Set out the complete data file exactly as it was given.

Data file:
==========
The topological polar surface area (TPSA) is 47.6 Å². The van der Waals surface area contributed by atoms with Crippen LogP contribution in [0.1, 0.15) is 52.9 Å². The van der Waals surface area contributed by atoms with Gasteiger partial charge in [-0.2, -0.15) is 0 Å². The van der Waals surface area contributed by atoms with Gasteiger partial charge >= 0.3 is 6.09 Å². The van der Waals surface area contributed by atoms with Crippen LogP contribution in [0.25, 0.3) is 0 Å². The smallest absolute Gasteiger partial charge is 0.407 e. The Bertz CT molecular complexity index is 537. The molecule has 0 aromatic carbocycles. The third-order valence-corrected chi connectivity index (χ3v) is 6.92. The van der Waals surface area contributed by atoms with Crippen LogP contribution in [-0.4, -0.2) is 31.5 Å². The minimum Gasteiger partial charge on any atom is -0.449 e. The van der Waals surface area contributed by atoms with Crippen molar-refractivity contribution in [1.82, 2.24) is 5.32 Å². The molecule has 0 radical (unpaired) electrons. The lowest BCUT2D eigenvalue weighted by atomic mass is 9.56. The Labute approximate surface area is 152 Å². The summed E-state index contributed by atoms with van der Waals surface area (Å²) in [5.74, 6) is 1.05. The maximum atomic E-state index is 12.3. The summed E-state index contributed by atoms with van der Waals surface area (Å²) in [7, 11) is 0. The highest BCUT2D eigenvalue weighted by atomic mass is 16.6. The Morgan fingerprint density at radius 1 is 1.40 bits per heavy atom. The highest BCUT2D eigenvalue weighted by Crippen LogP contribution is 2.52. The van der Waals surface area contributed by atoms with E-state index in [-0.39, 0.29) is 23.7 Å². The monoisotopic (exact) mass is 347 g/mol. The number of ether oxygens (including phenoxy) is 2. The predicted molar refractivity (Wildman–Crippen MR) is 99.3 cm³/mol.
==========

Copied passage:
The topological polar surface area (TPSA) is 47.6 Å². The van der Waals surface area contributed by atoms with Crippen LogP contribution in [0.1, 0.15) is 52.9 Å². The van der Waals surface area contributed by atoms with Gasteiger partial charge in [-0.2, -0.15) is 0 Å². The van der Waals surface area contributed by atoms with Gasteiger partial charge >= 0.3 is 6.09 Å². The van der Waals surface area contributed by atoms with Crippen LogP contribution in [0.25, 0.3) is 0 Å². The smallest absolute Gasteiger partial charge is 0.407 e. The Bertz CT molecular complexity index is 537. The molecule has 0 aromatic carbocycles. The third-order valence-corrected chi connectivity index (χ3v) is 6.92. The van der Waals surface area contributed by atoms with Crippen LogP contribution in [-0.4, -0.2) is 31.5 Å². The minimum Gasteiger partial charge on any atom is -0.449 e. The van der Waals surface area contributed by atoms with Crippen molar-refractivity contribution in [1.82, 2.24) is 5.32 Å². The molecule has 0 radical (unpaired) electrons. The lowest BCUT2D eigenvalue weighted by atomic mass is 9.56. The Labute approximate surface area is 152 Å². The summed E-state index contributed by atoms with van der Waals surface area (Å²) in [5.74, 6) is 1.05. The maximum atomic E-state index is 12.3. The summed E-state index contributed by atoms with van der Waals surface area (Å²) in [7, 11) is 0. The highest BCUT2D eigenvalue weighted by atomic mass is 16.6. The Morgan fingerprint density at radius 1 is 1.40 bits per heavy atom. The highest BCUT2D eigenvalue weighted by Crippen LogP contribution is 2.52. The van der Waals surface area contributed by atoms with E-state index in [-0.39, 0.29) is 23.7 Å². The monoisotopic (exact) mass is 347 g/mol. The number of ether oxygens (including phenoxy) is 2. The predicted molar refractivity (Wildman–Crippen MR) is 99.3 cm³/mol.